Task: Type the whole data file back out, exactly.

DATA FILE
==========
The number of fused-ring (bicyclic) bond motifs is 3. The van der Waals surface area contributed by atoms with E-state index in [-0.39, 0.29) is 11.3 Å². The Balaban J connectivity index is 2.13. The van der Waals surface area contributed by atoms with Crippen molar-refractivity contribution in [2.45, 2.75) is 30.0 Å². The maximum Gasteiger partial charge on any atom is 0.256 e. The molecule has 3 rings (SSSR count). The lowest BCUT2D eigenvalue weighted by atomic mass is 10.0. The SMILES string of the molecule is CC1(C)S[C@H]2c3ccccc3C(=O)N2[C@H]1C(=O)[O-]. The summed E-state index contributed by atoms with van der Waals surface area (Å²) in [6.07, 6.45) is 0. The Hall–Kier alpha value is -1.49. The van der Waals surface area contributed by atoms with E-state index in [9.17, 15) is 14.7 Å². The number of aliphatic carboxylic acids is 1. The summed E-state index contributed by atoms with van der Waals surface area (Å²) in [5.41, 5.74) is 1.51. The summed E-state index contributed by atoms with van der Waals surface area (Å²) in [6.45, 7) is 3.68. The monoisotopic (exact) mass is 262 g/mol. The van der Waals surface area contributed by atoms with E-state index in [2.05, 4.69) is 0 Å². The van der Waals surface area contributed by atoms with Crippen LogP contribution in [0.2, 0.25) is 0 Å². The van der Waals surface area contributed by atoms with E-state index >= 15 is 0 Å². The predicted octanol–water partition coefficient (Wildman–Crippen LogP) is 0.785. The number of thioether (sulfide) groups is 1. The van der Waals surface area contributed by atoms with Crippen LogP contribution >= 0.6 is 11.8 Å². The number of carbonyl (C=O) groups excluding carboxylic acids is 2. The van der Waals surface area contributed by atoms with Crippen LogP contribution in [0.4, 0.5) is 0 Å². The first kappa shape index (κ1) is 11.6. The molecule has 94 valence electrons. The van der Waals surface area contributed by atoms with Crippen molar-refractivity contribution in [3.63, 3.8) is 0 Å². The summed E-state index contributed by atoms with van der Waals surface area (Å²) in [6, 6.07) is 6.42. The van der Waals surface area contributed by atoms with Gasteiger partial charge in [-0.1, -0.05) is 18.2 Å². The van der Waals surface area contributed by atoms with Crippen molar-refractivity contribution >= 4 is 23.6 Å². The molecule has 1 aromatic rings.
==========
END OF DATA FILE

The number of fused-ring (bicyclic) bond motifs is 3. The van der Waals surface area contributed by atoms with E-state index in [-0.39, 0.29) is 11.3 Å². The Balaban J connectivity index is 2.13. The van der Waals surface area contributed by atoms with Crippen molar-refractivity contribution in [2.45, 2.75) is 30.0 Å². The maximum Gasteiger partial charge on any atom is 0.256 e. The molecule has 3 rings (SSSR count). The lowest BCUT2D eigenvalue weighted by atomic mass is 10.0. The SMILES string of the molecule is CC1(C)S[C@H]2c3ccccc3C(=O)N2[C@H]1C(=O)[O-]. The summed E-state index contributed by atoms with van der Waals surface area (Å²) in [6.07, 6.45) is 0. The Hall–Kier alpha value is -1.49. The van der Waals surface area contributed by atoms with E-state index in [9.17, 15) is 14.7 Å². The number of aliphatic carboxylic acids is 1. The summed E-state index contributed by atoms with van der Waals surface area (Å²) in [5.41, 5.74) is 1.51. The summed E-state index contributed by atoms with van der Waals surface area (Å²) in [6.45, 7) is 3.68. The monoisotopic (exact) mass is 262 g/mol. The van der Waals surface area contributed by atoms with E-state index in [2.05, 4.69) is 0 Å². The van der Waals surface area contributed by atoms with Crippen LogP contribution in [0.2, 0.25) is 0 Å². The van der Waals surface area contributed by atoms with E-state index >= 15 is 0 Å². The predicted octanol–water partition coefficient (Wildman–Crippen LogP) is 0.785. The number of thioether (sulfide) groups is 1. The van der Waals surface area contributed by atoms with Crippen LogP contribution >= 0.6 is 11.8 Å². The number of carbonyl (C=O) groups excluding carboxylic acids is 2. The van der Waals surface area contributed by atoms with Crippen LogP contribution in [0.4, 0.5) is 0 Å². The first kappa shape index (κ1) is 11.6. The molecule has 94 valence electrons. The van der Waals surface area contributed by atoms with Crippen molar-refractivity contribution in [3.63, 3.8) is 0 Å². The summed E-state index contributed by atoms with van der Waals surface area (Å²) in [6, 6.07) is 6.42. The van der Waals surface area contributed by atoms with Gasteiger partial charge in [-0.1, -0.05) is 18.2 Å². The van der Waals surface area contributed by atoms with Crippen molar-refractivity contribution >= 4 is 23.6 Å². The molecule has 1 aromatic rings.